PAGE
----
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Phil The Tremolo King ‘11’

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The many arduous travails and pertinacious tribulations of the lo-fi, Tropicana, blues rocking, Phil The Tremolo King, are etched across every song from his last concomitant collection, 11.

Originally released in 2011 (hence its numeral title), the album has thankfully resurfaced, prompted by Phil’s recent spring tour: a kickstarter funded project that saw the troubadour catch the ‘Amtrek Sunset Ltd.’ train ride from New Orleans to L.A, stopping off on-route to play impromptu gigs wherever he could find them.

A grizzled self-determine guides Phil’s quirky musings and observational ditties, the artist following an unconventional route towards his musical goals. Calling ‘Orleans’ his home, the Belgium born and raised, self-styled, Tremolo King has at one time or another been a house painter, bookseller, gallery guard, recycler, street busker and film maker. Imbued by those Louisiana surroundings, his twilight hour barroom songs never shy away from the thoughtful issues of the day, despite the sunnier dispositions found suffused throughout the LP.

The soliloquy lamented, anti-war, warning, The Torturers Song; weary down-tempo tale of woe, Downtown Taste (“Little uptown girl wants a downtown taste”); and French Quarter flavoured, mortuary saga, St. James Infirmary Blues, all take a darker tone. However, the cost-price recording techniques favoured by Phil (who records his vocals through the headphones and mixes on a boombox) add a child-like and whimsical suggestion to proceedings.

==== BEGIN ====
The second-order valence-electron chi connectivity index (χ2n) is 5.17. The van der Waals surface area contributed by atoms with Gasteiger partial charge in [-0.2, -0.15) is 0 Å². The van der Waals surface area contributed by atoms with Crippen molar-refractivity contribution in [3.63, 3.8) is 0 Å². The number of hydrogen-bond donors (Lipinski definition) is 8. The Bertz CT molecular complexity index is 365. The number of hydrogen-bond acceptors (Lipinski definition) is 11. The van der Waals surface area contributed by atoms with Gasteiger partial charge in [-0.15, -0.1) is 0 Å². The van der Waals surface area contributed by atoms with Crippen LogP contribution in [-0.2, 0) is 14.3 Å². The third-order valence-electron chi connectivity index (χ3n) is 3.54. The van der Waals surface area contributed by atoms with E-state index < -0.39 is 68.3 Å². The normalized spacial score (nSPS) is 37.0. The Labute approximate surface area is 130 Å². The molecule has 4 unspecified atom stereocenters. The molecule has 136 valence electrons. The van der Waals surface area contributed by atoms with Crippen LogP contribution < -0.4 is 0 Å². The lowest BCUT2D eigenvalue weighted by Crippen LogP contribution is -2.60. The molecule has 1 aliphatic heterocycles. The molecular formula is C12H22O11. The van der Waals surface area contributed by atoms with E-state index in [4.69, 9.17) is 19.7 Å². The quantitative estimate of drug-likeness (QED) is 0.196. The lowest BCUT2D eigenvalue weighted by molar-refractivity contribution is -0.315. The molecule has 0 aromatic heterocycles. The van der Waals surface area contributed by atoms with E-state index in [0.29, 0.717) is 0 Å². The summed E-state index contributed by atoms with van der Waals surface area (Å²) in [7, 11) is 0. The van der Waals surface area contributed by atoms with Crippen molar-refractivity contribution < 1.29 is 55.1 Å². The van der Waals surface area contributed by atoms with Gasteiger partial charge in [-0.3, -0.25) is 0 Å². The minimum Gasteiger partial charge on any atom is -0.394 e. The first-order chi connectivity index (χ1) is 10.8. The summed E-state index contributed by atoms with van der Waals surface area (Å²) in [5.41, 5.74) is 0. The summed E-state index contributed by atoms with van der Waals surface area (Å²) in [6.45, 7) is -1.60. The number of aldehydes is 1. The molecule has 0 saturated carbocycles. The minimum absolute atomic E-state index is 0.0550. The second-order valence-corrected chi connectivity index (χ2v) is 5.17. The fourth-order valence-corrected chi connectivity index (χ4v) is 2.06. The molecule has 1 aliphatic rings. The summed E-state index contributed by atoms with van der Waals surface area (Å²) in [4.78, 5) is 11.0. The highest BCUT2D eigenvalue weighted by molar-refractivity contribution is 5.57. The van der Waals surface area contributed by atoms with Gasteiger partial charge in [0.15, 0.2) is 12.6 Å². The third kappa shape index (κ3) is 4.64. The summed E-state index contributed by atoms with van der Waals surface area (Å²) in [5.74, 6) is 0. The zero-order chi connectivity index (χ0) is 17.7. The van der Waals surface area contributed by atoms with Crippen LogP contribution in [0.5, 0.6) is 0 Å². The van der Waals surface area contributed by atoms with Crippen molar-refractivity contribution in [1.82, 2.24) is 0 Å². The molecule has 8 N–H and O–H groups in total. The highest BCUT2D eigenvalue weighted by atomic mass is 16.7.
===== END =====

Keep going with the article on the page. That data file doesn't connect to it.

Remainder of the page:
Like a breath of ‘Blue Hawaii’ era Beach Boys, Afternoon Sun is a sweet, Brian Wilson on a budget, Casio keyboard shuffler (and potential single in my eyes), whilst its bookend of sentiment, Who Let The Sunshine In, sounds like John Cale on his uppers.

Phil’s solution to the world’s ills and everyday drudgery of life is inaugurated on the, cut-yourself-some-slack, Don’t Carry The Weight On Your Shoulders (“Don’t be like that Greek guy/ pushing a boulder up the mountain/ only to have it roll back”), and on the scuzzy, worn, rocker, Follow Your Dreams. Both cut an earnest swathe through the pragmatist’s cynicism, and chime with the albums general theme of buoyant cheeriness.

Amusingly there’s a tongue-in-cheek, T-Rex strutting, ode to the musician’s present plight on The Starving Artist Syndrome, and a rather odd but curiously uplifting paean to the Lord that sounds like a lost Sun Records Recording or bout of Glen Campbell gospel country, on the exalted Don’t Thank Me Thank Jesus (which I’m sure is some kind of cover version).


11 ends on the poignant intrusion and tranquil soundscape, Burnett Road On A Sunday Afternoon: a broken synth melody weaves in-and-out as echoes of conversation and movement waft around the sun-dappled descriptive atmospherics. Covering not only ambient site-specific narratives, Phil The Tremolo King stitches together child megaphone Dada, reverent bayou blues and quivering Chris Isaak presence, to produce an unassuming little masterpiece.







God is in the TV is an online music and culture fanzine founded in Cardiff by the editor Bill Cummings in 2003. GIITTV Bill has developed the site with the aid of a team of sub-editors and writers from across Britain, covering a wide range of music from unsigned and independent artists to major releases.